LuminAR was designed by MIT student Natan Linder. A robotic lamp built by another MIT alum back in 2007 (the AUR) was designed to follow movements around a desktop which would allow it to change the color, intensity and focus of its light to keep you organized and productive. Linder’s offering is similar to the AUR in those areas. However, it’s also much more complex.
The LuminAR incorporates a pico projector along with its vision system, allowing much more interaction. The lamp “combines a Pico-projector, camera, and wireless computer
in a compact form factor.”
When you plug the LuminAR into a robotic arm, it will look for an uncluttered spot on your desk to project its images, which come from the tiny pico projector. You can point it wherever else you like, or even program it to open something like email on one side and a website on the other.
One of the coolest features of the LuminAR is the fact that it will recognize many different objects. In the demonstration, a can of Coke was placed under the eye of the device. LuminAR recognized that it was CocaCola and pulled up the webpage immediately.
Something such as this can revolutionize the way we work. You’ll be able to use it to illuminate your life and make your research a whole lot faster.
Without a source of heat and light, you will have a difficult time surviving the night. Cavemen used to rub sticks together, creating fiction, and thereby creating fire. For thousands of years, mankind (and women too!!) have relied on fire for heat, cooking abilities, and much more. Fire is essential to our lives, and every Great Indoorsman needs to know how to properly start one!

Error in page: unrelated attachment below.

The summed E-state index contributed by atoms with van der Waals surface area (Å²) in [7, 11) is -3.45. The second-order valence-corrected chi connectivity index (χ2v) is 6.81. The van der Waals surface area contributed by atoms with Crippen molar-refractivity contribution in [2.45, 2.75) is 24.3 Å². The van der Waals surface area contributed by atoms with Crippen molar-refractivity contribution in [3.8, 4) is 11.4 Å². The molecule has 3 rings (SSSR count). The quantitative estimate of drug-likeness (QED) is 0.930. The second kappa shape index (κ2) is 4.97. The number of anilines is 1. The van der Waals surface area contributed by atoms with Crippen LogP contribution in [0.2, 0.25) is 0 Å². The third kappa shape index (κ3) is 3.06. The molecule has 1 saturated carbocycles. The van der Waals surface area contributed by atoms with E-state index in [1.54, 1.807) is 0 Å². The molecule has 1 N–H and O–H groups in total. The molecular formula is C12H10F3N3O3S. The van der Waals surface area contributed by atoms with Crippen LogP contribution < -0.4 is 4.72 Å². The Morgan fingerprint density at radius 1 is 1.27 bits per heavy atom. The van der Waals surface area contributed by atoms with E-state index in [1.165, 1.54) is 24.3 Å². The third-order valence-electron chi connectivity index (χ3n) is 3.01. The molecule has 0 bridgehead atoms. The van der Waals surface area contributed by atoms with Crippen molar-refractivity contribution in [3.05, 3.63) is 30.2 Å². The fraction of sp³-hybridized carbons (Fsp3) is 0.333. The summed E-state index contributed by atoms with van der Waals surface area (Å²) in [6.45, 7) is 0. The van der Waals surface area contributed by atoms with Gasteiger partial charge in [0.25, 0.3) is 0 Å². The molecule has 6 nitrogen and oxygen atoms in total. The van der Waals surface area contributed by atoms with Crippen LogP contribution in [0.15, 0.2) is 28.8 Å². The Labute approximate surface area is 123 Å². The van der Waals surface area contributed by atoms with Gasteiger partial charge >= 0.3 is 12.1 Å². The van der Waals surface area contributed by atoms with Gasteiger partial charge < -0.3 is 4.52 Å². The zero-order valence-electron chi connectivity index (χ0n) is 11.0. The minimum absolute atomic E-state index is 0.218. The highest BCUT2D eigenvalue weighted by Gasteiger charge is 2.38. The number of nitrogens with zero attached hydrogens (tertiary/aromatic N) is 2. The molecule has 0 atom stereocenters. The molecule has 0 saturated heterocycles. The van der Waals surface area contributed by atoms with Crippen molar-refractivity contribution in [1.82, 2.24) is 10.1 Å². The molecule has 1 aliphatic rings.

Normally, I use a night light at the end of the hallway because I’m scared of the dark, but… yeah. The Great Indoorsman strikes again!
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Most of us don’t even think about what light bulbs we use in our homes… or how we use them. Here are some tips sent in by a community member that may shed a little light on the subject.
When replacing a light bulb, try to get one that uses less power. We now have the new twisted fluorescent bulbs, and they use less power than their incandescent counterparts… while putting out the same amount of light.
If replacing a broken bulb, take a potato and cut it in half. Place it on the bulb and apply a little pressure toward the socket. Doing this will allow you to get the parts of the broken bulb that were left in the socket, and remove them. BE AWARE to make sure the light switch is turned off first. Don’t become a crispy critter.
When putting a new bulb in a socket, rub a small amount of regular bar soap (not the liquid kind) on the bottom of the bulb. This will allow it to turn in the socket more easily, reducing the chances of breaking it.
Know what type of bulb you need for various lights. Some lamps are better set for two and three-way bulbs. No, those bulbs are not sexual. They are designed to have different output levels per click of the power knob. Some lamps may take a special bulb. Just make sure you know what type of bulb the lamp needs.
This final tip mainly pertains to theatre lights. After a bulb blows, make sure the bulb has cooled down enough to change it. Household bulbs normally don’t get that hot, but the stage lights DO. If you can still feel heat, give it a little more time to get cooler, or use a good heat resistant glove.